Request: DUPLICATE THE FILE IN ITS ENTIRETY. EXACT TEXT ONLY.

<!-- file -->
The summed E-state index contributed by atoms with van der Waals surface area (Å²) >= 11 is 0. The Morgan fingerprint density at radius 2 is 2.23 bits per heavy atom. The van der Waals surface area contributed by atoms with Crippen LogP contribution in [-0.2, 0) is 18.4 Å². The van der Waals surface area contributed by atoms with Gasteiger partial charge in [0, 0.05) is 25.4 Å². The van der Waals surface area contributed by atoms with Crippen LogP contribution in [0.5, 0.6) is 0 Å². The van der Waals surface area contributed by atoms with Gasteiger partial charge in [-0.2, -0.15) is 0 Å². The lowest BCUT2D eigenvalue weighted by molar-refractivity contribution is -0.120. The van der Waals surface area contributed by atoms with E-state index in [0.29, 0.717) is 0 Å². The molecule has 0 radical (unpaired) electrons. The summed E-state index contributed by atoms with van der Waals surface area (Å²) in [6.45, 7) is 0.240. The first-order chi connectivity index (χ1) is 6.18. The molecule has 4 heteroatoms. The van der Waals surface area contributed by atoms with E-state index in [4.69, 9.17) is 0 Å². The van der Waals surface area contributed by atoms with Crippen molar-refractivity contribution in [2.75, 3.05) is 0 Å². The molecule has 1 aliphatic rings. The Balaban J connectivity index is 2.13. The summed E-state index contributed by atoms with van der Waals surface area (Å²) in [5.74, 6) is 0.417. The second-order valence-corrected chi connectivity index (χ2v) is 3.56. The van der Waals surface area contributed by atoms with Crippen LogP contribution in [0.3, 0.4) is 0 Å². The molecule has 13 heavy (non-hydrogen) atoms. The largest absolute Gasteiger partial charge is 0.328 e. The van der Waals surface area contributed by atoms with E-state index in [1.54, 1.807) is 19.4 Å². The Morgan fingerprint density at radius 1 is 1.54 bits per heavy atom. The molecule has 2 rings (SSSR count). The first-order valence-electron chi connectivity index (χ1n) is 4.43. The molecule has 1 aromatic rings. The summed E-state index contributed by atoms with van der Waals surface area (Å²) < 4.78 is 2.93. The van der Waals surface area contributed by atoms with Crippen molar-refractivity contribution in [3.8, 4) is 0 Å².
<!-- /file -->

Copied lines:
The summed E-state index contributed by atoms with van der Waals surface area (Å²) >= 11 is 0. The Morgan fingerprint density at radius 2 is 2.23 bits per heavy atom. The van der Waals surface area contributed by atoms with Crippen LogP contribution in [-0.2, 0) is 18.4 Å². The van der Waals surface area contributed by atoms with Gasteiger partial charge in [0, 0.05) is 25.4 Å². The van der Waals surface area contributed by atoms with Crippen LogP contribution in [0.5, 0.6) is 0 Å². The van der Waals surface area contributed by atoms with Gasteiger partial charge in [-0.2, -0.15) is 0 Å². The lowest BCUT2D eigenvalue weighted by molar-refractivity contribution is -0.120. The van der Waals surface area contributed by atoms with E-state index in [0.29, 0.717) is 0 Å². The molecule has 0 radical (unpaired) electrons. The summed E-state index contributed by atoms with van der Waals surface area (Å²) in [6.45, 7) is 0.240. The first-order chi connectivity index (χ1) is 6.18. The molecule has 4 heteroatoms. The van der Waals surface area contributed by atoms with E-state index in [4.69, 9.17) is 0 Å². The van der Waals surface area contributed by atoms with Crippen molar-refractivity contribution in [2.75, 3.05) is 0 Å². The molecule has 1 aliphatic rings. The Balaban J connectivity index is 2.13. The summed E-state index contributed by atoms with van der Waals surface area (Å²) in [5.74, 6) is 0.417. The second-order valence-corrected chi connectivity index (χ2v) is 3.56. The van der Waals surface area contributed by atoms with Crippen LogP contribution in [0.3, 0.4) is 0 Å². The molecule has 13 heavy (non-hydrogen) atoms. The largest absolute Gasteiger partial charge is 0.328 e. The van der Waals surface area contributed by atoms with E-state index in [1.54, 1.807) is 19.4 Å². The Morgan fingerprint density at radius 1 is 1.54 bits per heavy atom. The molecule has 2 rings (SSSR count). The first-order valence-electron chi connectivity index (χ1n) is 4.43. The molecule has 1 aromatic rings. The summed E-state index contributed by atoms with van der Waals surface area (Å²) < 4.78 is 2.93. The van der Waals surface area contributed by atoms with Crippen molar-refractivity contribution in [3.8, 4) is 0 Å².